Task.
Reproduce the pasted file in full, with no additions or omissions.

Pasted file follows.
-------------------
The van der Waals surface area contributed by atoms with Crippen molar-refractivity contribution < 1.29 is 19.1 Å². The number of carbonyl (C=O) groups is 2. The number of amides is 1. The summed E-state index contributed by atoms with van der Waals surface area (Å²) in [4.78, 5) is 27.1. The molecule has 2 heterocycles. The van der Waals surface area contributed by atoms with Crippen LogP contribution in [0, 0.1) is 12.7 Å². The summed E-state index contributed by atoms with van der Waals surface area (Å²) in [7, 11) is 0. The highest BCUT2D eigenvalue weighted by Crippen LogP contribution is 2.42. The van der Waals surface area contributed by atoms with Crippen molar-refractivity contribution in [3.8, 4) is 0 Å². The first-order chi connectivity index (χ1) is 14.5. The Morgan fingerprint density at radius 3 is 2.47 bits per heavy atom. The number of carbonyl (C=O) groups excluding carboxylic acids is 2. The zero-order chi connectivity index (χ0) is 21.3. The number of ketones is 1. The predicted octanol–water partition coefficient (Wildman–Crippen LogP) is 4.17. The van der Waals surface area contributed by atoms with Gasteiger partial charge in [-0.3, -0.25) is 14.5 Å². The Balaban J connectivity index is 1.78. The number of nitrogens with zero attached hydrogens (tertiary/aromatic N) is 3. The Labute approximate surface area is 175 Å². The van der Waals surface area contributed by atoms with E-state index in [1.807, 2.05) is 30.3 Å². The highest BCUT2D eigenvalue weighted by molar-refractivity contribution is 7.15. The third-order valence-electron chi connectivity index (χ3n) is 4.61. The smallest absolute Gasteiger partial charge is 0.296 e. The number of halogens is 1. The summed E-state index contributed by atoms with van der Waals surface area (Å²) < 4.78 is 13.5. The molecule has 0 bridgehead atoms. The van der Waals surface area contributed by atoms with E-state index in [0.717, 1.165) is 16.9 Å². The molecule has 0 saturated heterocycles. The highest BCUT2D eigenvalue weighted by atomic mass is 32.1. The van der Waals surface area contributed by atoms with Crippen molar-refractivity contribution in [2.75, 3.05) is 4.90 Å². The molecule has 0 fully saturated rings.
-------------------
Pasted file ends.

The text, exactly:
The van der Waals surface area contributed by atoms with Crippen molar-refractivity contribution < 1.29 is 19.1 Å². The number of carbonyl (C=O) groups is 2. The number of amides is 1. The summed E-state index contributed by atoms with van der Waals surface area (Å²) in [4.78, 5) is 27.1. The molecule has 2 heterocycles. The van der Waals surface area contributed by atoms with Crippen LogP contribution in [0, 0.1) is 12.7 Å². The summed E-state index contributed by atoms with van der Waals surface area (Å²) in [7, 11) is 0. The highest BCUT2D eigenvalue weighted by Crippen LogP contribution is 2.42. The van der Waals surface area contributed by atoms with Crippen molar-refractivity contribution in [3.8, 4) is 0 Å². The first-order chi connectivity index (χ1) is 14.5. The Morgan fingerprint density at radius 3 is 2.47 bits per heavy atom. The number of carbonyl (C=O) groups excluding carboxylic acids is 2. The zero-order chi connectivity index (χ0) is 21.3. The number of ketones is 1. The predicted octanol–water partition coefficient (Wildman–Crippen LogP) is 4.17. The van der Waals surface area contributed by atoms with Gasteiger partial charge in [-0.3, -0.25) is 14.5 Å². The Balaban J connectivity index is 1.78. The number of nitrogens with zero attached hydrogens (tertiary/aromatic N) is 3. The Labute approximate surface area is 175 Å². The van der Waals surface area contributed by atoms with E-state index in [1.807, 2.05) is 30.3 Å². The highest BCUT2D eigenvalue weighted by molar-refractivity contribution is 7.15. The third-order valence-electron chi connectivity index (χ3n) is 4.61. The smallest absolute Gasteiger partial charge is 0.296 e. The number of halogens is 1. The summed E-state index contributed by atoms with van der Waals surface area (Å²) < 4.78 is 13.5. The molecule has 0 bridgehead atoms. The van der Waals surface area contributed by atoms with E-state index in [0.717, 1.165) is 16.9 Å². The molecule has 0 saturated heterocycles. The highest BCUT2D eigenvalue weighted by atomic mass is 32.1. The van der Waals surface area contributed by atoms with Crippen molar-refractivity contribution in [2.75, 3.05) is 4.90 Å². The molecule has 0 fully saturated rings.